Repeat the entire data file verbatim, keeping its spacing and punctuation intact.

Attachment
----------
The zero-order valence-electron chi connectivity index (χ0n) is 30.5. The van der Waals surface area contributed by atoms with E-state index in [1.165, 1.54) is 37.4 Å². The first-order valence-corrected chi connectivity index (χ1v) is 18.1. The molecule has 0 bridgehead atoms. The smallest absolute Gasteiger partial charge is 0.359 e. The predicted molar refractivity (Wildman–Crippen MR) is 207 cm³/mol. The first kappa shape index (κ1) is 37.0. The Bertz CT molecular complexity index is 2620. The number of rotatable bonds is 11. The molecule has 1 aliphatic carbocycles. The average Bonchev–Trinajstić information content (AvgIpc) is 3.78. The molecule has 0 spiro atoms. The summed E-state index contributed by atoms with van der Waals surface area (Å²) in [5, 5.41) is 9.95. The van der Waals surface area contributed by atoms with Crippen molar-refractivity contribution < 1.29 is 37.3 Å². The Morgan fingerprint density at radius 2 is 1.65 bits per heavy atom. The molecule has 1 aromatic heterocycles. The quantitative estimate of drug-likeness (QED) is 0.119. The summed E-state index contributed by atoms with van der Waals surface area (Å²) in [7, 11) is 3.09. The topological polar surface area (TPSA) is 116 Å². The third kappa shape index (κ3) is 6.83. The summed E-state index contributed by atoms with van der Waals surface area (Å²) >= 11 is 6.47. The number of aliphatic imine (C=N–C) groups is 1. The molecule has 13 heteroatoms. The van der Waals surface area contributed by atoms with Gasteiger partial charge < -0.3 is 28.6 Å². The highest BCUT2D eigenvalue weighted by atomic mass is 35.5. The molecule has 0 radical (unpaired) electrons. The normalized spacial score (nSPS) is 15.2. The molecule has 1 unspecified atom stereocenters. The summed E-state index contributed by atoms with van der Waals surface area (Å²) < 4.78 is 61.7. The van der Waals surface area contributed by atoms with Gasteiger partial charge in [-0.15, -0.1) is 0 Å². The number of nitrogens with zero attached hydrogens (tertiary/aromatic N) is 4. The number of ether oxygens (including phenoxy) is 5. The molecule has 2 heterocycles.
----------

The zero-order valence-electron chi connectivity index (χ0n) is 30.5. The van der Waals surface area contributed by atoms with E-state index in [1.165, 1.54) is 37.4 Å². The first-order valence-corrected chi connectivity index (χ1v) is 18.1. The molecule has 0 bridgehead atoms. The smallest absolute Gasteiger partial charge is 0.359 e. The predicted molar refractivity (Wildman–Crippen MR) is 207 cm³/mol. The first kappa shape index (κ1) is 37.0. The Bertz CT molecular complexity index is 2620. The number of rotatable bonds is 11. The molecule has 1 aliphatic carbocycles. The average Bonchev–Trinajstić information content (AvgIpc) is 3.78. The molecule has 0 spiro atoms. The summed E-state index contributed by atoms with van der Waals surface area (Å²) in [5, 5.41) is 9.95. The van der Waals surface area contributed by atoms with Crippen molar-refractivity contribution < 1.29 is 37.3 Å². The Morgan fingerprint density at radius 2 is 1.65 bits per heavy atom. The molecule has 1 aromatic heterocycles. The quantitative estimate of drug-likeness (QED) is 0.119. The summed E-state index contributed by atoms with van der Waals surface area (Å²) in [7, 11) is 3.09. The topological polar surface area (TPSA) is 116 Å². The third kappa shape index (κ3) is 6.83. The summed E-state index contributed by atoms with van der Waals surface area (Å²) >= 11 is 6.47. The number of aliphatic imine (C=N–C) groups is 1. The molecule has 13 heteroatoms. The van der Waals surface area contributed by atoms with Gasteiger partial charge < -0.3 is 28.6 Å². The highest BCUT2D eigenvalue weighted by atomic mass is 35.5. The molecule has 0 radical (unpaired) electrons. The normalized spacial score (nSPS) is 15.2. The molecule has 1 unspecified atom stereocenters. The summed E-state index contributed by atoms with van der Waals surface area (Å²) < 4.78 is 61.7. The van der Waals surface area contributed by atoms with Gasteiger partial charge in [-0.15, -0.1) is 0 Å². The number of nitrogens with zero attached hydrogens (tertiary/aromatic N) is 4. The number of ether oxygens (including phenoxy) is 5. The molecule has 2 heterocycles.